The real bills doctrine—developed by John Law, James Steuart and Adam Smith in the 18th century—concerns the relationship of money supply, business credit and banking policy.
Briefly said, the real bills doctrine is the idea that banks should issue credit only on the basis of "real" bills—bills of exchange for goods of real value, such as business inventory—and not in exchange for "fictitious" bills for goods whose value is speculative, such as real estate or financial securities. By issuing notes to merchants for their "real" bills of exchange, said proponents, banks would ensure that repayment is credible, since the loans would be short term and self-liquidating.
The real bills doctrine is noninflationary, advocates claimed, since demand for credit (and issuance of banknotes) is inherently limited by the needs of commercial trade. Real bills proponents thus argued that the means of payment in an economy would expand or contract with the volume of goods produced. As Smith put it in The Wealth of Nations, "the coffers of the bank ... resemble a water-pond, from which, though a stream is continually running out, yet another is continually running in, fully equal." Opponents of real bills, including David Ricardo and Henry Thornton, said distinguishing between real and fictitious goods is difficult if not impossible, and more importantly, the demand and supply of credit is not self-limiting.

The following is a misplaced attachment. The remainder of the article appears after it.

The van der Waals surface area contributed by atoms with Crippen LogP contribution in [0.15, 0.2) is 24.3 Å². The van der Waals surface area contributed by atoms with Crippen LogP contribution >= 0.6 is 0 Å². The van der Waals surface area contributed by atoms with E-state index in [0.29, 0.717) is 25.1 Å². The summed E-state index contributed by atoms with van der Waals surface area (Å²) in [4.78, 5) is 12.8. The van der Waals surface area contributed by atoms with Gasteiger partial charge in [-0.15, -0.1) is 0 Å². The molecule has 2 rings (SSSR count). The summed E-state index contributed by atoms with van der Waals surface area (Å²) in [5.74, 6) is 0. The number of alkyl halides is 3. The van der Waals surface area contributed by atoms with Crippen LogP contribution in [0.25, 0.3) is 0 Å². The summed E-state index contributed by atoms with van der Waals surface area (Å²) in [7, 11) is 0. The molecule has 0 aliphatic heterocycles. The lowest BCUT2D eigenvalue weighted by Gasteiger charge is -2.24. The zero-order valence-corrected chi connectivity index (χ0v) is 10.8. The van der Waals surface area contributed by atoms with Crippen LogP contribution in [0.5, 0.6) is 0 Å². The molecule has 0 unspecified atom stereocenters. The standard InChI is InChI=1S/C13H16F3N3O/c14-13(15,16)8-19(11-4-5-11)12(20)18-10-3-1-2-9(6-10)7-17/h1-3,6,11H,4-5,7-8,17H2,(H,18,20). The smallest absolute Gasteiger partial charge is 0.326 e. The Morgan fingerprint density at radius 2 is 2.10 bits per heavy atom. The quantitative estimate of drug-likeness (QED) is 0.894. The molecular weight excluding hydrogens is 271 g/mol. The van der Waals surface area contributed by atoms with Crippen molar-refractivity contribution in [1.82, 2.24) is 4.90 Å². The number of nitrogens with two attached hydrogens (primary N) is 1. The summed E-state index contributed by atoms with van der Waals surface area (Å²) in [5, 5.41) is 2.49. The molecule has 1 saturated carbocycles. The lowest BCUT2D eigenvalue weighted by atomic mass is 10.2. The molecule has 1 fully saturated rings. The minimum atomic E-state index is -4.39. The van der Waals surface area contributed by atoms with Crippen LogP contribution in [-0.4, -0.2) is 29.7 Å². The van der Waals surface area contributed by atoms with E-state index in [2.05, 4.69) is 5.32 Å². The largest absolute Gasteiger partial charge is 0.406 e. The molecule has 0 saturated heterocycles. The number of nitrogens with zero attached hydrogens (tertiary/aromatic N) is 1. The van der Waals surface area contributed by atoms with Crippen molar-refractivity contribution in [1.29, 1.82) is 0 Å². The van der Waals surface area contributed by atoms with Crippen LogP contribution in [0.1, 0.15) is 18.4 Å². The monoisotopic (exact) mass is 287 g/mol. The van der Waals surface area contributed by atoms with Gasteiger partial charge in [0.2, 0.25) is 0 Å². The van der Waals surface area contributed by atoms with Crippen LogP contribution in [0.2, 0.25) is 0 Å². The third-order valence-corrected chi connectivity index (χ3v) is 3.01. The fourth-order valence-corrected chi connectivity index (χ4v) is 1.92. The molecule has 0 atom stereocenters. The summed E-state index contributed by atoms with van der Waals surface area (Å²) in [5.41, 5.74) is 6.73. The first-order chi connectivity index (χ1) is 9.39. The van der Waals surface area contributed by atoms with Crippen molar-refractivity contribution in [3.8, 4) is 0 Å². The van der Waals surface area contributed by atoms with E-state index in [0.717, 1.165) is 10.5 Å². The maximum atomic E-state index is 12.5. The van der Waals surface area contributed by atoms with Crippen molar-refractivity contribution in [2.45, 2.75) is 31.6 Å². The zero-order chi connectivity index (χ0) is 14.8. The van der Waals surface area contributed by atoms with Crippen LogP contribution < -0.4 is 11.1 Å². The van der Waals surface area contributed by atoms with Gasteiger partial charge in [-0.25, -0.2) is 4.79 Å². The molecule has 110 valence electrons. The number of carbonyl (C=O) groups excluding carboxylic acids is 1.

Real bills doctrine had a significant role in England's Bullionist Controversy of the early 1800s, and later appeared in debates over that country's Banking Act of 1844. Decades later it reemerged across the Atlantic, playing a prominent part in the framing of the Federal Reserve Act of 1913.
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